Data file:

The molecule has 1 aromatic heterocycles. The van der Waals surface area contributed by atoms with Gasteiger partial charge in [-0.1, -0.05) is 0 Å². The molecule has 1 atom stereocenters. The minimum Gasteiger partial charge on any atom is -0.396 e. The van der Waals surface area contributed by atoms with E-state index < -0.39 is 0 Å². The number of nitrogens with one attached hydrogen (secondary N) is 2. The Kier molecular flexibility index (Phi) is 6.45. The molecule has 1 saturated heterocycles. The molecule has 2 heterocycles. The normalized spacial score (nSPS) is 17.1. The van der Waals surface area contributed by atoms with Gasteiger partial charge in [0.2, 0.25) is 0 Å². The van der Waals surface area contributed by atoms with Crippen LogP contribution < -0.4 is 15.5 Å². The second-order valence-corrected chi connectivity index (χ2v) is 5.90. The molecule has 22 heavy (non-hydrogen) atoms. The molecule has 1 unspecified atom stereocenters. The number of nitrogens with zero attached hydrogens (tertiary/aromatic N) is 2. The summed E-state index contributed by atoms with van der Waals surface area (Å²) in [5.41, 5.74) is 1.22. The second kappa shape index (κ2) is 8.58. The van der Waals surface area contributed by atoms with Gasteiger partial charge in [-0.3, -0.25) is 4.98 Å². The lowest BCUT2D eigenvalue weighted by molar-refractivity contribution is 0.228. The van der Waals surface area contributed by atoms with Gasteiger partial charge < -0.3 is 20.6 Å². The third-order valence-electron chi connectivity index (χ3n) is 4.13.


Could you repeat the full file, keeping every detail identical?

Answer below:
The molecule has 1 aromatic heterocycles. The van der Waals surface area contributed by atoms with Gasteiger partial charge in [-0.1, -0.05) is 0 Å². The molecule has 1 atom stereocenters. The minimum Gasteiger partial charge on any atom is -0.396 e. The van der Waals surface area contributed by atoms with E-state index < -0.39 is 0 Å². The number of nitrogens with one attached hydrogen (secondary N) is 2. The Kier molecular flexibility index (Phi) is 6.45. The molecule has 1 saturated heterocycles. The molecule has 2 heterocycles. The normalized spacial score (nSPS) is 17.1. The van der Waals surface area contributed by atoms with Gasteiger partial charge in [0.2, 0.25) is 0 Å². The van der Waals surface area contributed by atoms with Crippen LogP contribution < -0.4 is 15.5 Å². The second-order valence-corrected chi connectivity index (χ2v) is 5.90. The molecule has 22 heavy (non-hydrogen) atoms. The molecule has 1 unspecified atom stereocenters. The number of nitrogens with zero attached hydrogens (tertiary/aromatic N) is 2. The summed E-state index contributed by atoms with van der Waals surface area (Å²) in [5.41, 5.74) is 1.22. The second kappa shape index (κ2) is 8.58. The van der Waals surface area contributed by atoms with Gasteiger partial charge in [-0.3, -0.25) is 4.98 Å². The lowest BCUT2D eigenvalue weighted by molar-refractivity contribution is 0.228. The van der Waals surface area contributed by atoms with Gasteiger partial charge < -0.3 is 20.6 Å². The third-order valence-electron chi connectivity index (χ3n) is 4.13.